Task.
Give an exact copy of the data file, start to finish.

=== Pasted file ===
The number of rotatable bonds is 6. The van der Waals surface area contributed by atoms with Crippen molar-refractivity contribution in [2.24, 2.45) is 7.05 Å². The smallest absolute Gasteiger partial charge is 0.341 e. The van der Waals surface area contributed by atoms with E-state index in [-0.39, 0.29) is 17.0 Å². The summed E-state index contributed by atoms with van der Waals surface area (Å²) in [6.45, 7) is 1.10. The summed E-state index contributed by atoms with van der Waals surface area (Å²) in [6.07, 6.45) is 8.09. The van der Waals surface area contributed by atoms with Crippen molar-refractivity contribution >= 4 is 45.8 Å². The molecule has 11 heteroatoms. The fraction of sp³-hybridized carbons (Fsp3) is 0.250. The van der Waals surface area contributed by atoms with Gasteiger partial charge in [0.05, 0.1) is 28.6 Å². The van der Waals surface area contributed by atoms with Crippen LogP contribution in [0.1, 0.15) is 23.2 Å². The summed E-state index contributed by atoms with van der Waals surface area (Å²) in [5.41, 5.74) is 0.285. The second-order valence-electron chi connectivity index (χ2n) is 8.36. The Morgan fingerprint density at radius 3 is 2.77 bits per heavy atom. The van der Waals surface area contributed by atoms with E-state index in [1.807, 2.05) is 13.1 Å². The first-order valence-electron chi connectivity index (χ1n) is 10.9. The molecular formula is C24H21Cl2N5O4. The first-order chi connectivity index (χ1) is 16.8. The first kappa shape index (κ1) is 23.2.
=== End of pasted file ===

The number of rotatable bonds is 6. The van der Waals surface area contributed by atoms with Crippen molar-refractivity contribution in [2.24, 2.45) is 7.05 Å². The smallest absolute Gasteiger partial charge is 0.341 e. The van der Waals surface area contributed by atoms with E-state index in [-0.39, 0.29) is 17.0 Å². The summed E-state index contributed by atoms with van der Waals surface area (Å²) in [6.45, 7) is 1.10. The summed E-state index contributed by atoms with van der Waals surface area (Å²) in [6.07, 6.45) is 8.09. The van der Waals surface area contributed by atoms with Crippen molar-refractivity contribution >= 4 is 45.8 Å². The molecule has 11 heteroatoms. The fraction of sp³-hybridized carbons (Fsp3) is 0.250. The van der Waals surface area contributed by atoms with Gasteiger partial charge in [0.05, 0.1) is 28.6 Å². The van der Waals surface area contributed by atoms with Crippen LogP contribution in [0.1, 0.15) is 23.2 Å². The summed E-state index contributed by atoms with van der Waals surface area (Å²) in [5.41, 5.74) is 0.285. The second-order valence-electron chi connectivity index (χ2n) is 8.36. The Morgan fingerprint density at radius 3 is 2.77 bits per heavy atom. The van der Waals surface area contributed by atoms with E-state index in [1.807, 2.05) is 13.1 Å². The first-order valence-electron chi connectivity index (χ1n) is 10.9. The molecular formula is C24H21Cl2N5O4. The first-order chi connectivity index (χ1) is 16.8. The first kappa shape index (κ1) is 23.2.